Monday 3 December 2012

UK Data Protection Review for November 2012

ICO serves Prudential with a £50,000 fine after a mix-up over the administration of two customers’ accounts led to tens of thousands of pounds, meant for an individual’s retirement fund, ending up in the wrong account. 
  • This is the first monetary penalty served by the ICO that doesn’t relate to a significant data loss, but is against not ensuring the customer information held was accurate and kept up-to-date 
  • The original error was caused when the records of both customers, who share the same first name, surname and date of birth, were mistakenly merged in March 2007.
  • The accounts remained confused for more than three years, and the problem was only resolved in September 2010. This was despite the company being alerted to the mistake on several occasions, including a letter from one of the customers in late April 2010 which clearly indicated his address had not changed for over 15 years. The company failed to investigate thoroughly at this point and the penalty imposed today relates to the inaccuracy then present which continued for a further six months.

ICO fines Plymouth City Council £60,000 for sending child neglect report to wrong person
  • The report included highly sensitive personal information about two parents and four children, notably allegations of child neglect resulting in ongoing care proceedings.
  • An investigation by the ICO found that the council had no secure system in place for printing reports containing sensitive personal data, and had failed to take reasonable steps to ensure reports were checked before they were sent out.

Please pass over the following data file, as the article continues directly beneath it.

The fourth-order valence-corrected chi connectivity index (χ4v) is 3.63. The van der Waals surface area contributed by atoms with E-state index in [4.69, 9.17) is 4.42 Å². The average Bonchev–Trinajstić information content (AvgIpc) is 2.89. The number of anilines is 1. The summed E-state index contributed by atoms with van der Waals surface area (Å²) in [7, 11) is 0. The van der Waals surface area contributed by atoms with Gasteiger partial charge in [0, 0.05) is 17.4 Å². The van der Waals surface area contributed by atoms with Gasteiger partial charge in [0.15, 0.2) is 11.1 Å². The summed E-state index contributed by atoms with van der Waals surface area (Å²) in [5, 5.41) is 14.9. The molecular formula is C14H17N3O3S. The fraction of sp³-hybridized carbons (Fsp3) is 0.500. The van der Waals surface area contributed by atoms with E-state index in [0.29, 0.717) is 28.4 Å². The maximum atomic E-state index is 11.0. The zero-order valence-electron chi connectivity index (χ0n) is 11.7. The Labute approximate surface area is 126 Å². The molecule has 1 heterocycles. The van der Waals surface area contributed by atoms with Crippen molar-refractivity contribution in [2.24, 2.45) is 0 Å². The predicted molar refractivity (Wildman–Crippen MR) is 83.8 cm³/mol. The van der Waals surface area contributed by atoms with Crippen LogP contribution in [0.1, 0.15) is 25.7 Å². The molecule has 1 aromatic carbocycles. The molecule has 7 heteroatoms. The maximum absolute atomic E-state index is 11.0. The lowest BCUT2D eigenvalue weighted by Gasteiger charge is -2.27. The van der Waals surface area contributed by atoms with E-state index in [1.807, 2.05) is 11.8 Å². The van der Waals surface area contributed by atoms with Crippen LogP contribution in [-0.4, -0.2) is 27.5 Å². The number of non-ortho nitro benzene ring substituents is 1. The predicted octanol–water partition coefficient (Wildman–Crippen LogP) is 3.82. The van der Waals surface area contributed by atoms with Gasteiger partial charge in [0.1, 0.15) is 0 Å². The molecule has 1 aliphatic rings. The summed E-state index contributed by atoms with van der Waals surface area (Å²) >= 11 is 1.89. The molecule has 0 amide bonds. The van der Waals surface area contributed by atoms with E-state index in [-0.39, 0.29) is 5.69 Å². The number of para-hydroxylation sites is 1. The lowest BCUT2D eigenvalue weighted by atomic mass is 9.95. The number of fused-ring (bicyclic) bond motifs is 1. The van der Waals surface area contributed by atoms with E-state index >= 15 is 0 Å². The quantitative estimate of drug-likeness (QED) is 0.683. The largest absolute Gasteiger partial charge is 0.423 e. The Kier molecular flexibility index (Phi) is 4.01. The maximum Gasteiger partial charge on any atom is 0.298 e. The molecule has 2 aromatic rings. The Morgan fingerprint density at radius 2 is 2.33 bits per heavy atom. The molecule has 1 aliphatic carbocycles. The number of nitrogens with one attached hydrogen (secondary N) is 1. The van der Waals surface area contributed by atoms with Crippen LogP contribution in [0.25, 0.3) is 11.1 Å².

• ICO stated although caused by human error, consider that the company hadn’t taken enough care when handling vulnerable people’s sensitive information.
  • ICO stated “The distress this incident will have caused the people involved is obvious, and the penalty we have issued today reflects that

ICO served monetary penalties totalling £440,000 on two owners of a marketing company which has plagued the public with millions of  spam texts over the past three years
  • Fine for breaching Privacy and Electronic Communications Regulations (PECR), which was approved in January 2012
  • The largest ICO fine to data
  • The ICO is also currently considering issuing penalties to three other companies believed to be acting in breach of the regulations as the office continues its crackdown on the illegal marketing industry.
  • All marketing by text message, email and mailshots, always are fully compliant with the Privacy and Electronic Communications Regulations (PECR) and the Data Protection Act (DPA).

  • Media reports suggest organisations have considered using a “loophole” to avoid data breach fines – by asking the privacy regulator, the Information Commissioner’s Office (ICO), to audit them when they already know personal data has been lost or stolen.
  • The ICO have said not to fine any company for breaches of the Data Protection Act if they are discovered during a voluntary audit. It appears that no matter how badly a company has performed, if the poor practice comes to light during an audit, the perpetrator won’t have to pay up

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